Ms. Mathieu said that the varying attributes and agronomy of forage proteins means farmers should make the decision on which crop to grow based on individual farm conditions and requirements.

    “Look at where you can start building protein crops into a rotation if that fits with your system. When growing any crop, it’s important to pick the right field and grow it well. It’s also not just about getting the soil right, but growing enough of the crop to make sure you see the benefits in the ration.”
  17. Great In Grass

    Location:
    Cornwall.
  18. Great In Grass

    Location:
    Cornwall.
  19. Great In Grass

    Location:
    Cornwall.
    Forage Rape Barcoli:

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    Forage rape is best suited for either grazing by livestock but can also been utilised by cutting and feeding. Forage rape is also used as a green manure crop because of its high and speedy production of dry matter both above and below ground level.

    Very fast autumn grazing option
    • Multipurpose forage rape with excellent autumn/early winter feed
    • Barcoli is a flexible forage option. It can be spring sown for a late summer feed behind turnips or autumn sown for winter grazing.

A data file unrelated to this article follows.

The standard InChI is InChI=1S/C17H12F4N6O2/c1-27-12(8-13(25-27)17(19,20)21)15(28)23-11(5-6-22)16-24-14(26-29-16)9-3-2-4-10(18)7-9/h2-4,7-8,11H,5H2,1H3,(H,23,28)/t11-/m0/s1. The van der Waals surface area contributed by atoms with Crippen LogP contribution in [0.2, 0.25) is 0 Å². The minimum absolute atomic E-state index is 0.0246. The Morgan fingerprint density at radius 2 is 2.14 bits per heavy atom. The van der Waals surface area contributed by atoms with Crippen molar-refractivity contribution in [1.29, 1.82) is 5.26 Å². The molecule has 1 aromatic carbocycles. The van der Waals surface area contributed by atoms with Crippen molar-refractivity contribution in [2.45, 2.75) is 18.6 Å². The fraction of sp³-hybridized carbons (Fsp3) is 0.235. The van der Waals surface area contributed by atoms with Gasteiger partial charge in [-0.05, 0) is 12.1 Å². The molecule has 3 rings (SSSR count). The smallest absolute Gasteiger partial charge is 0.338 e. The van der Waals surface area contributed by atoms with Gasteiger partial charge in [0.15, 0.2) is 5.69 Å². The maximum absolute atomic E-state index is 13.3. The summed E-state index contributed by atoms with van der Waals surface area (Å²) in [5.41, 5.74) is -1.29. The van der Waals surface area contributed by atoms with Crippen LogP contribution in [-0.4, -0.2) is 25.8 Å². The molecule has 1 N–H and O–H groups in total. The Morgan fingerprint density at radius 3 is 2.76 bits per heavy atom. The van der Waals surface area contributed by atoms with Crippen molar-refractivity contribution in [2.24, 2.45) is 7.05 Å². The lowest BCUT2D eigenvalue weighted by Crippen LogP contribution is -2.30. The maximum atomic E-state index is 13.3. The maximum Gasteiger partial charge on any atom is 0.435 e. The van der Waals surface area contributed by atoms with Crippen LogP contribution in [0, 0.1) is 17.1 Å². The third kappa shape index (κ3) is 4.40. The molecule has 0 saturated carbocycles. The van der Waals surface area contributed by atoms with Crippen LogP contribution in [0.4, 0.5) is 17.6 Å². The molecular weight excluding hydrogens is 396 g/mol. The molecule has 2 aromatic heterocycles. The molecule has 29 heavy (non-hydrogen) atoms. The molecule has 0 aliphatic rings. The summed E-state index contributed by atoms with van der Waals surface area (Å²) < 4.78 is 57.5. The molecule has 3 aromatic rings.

• DAIRY
    • BEEF
    • SHEEP
    Forage Rape has a high energy value (10 - 11 MJ ME/kg DM) and a highly digestible crude protein content of 18-19%. In general, the taller varieties develop more stems but, as a compensation, the leaves remain cleaner.

    Forage Rape will yield around 3.5t DM/ha and for maximum utilisation, it should be strip grazed using electric fencing. Forage Rape also has some regrowth potential and can also be used as a green manure crop because of its high and speedy production of dry matter both above and below ground level. It shows good tolerance to night frost and has a rapid initial growth rate.

    Forage Rape can be sown anywhere between May to early September but always around 15 weeks before the feed is required. While typically sown as pure stands, it can be sown in combination with other forages.

    For winter feed, it can be planted with annual or Italian ryegrasses and even as part of a brassica feeding programme with stubble turnips.

    Advantages

    • Good regrowth potential with excellent winter keeping properties
    • Good aphid tolerance
    • Fast growing leafy catch crop
    • High protein content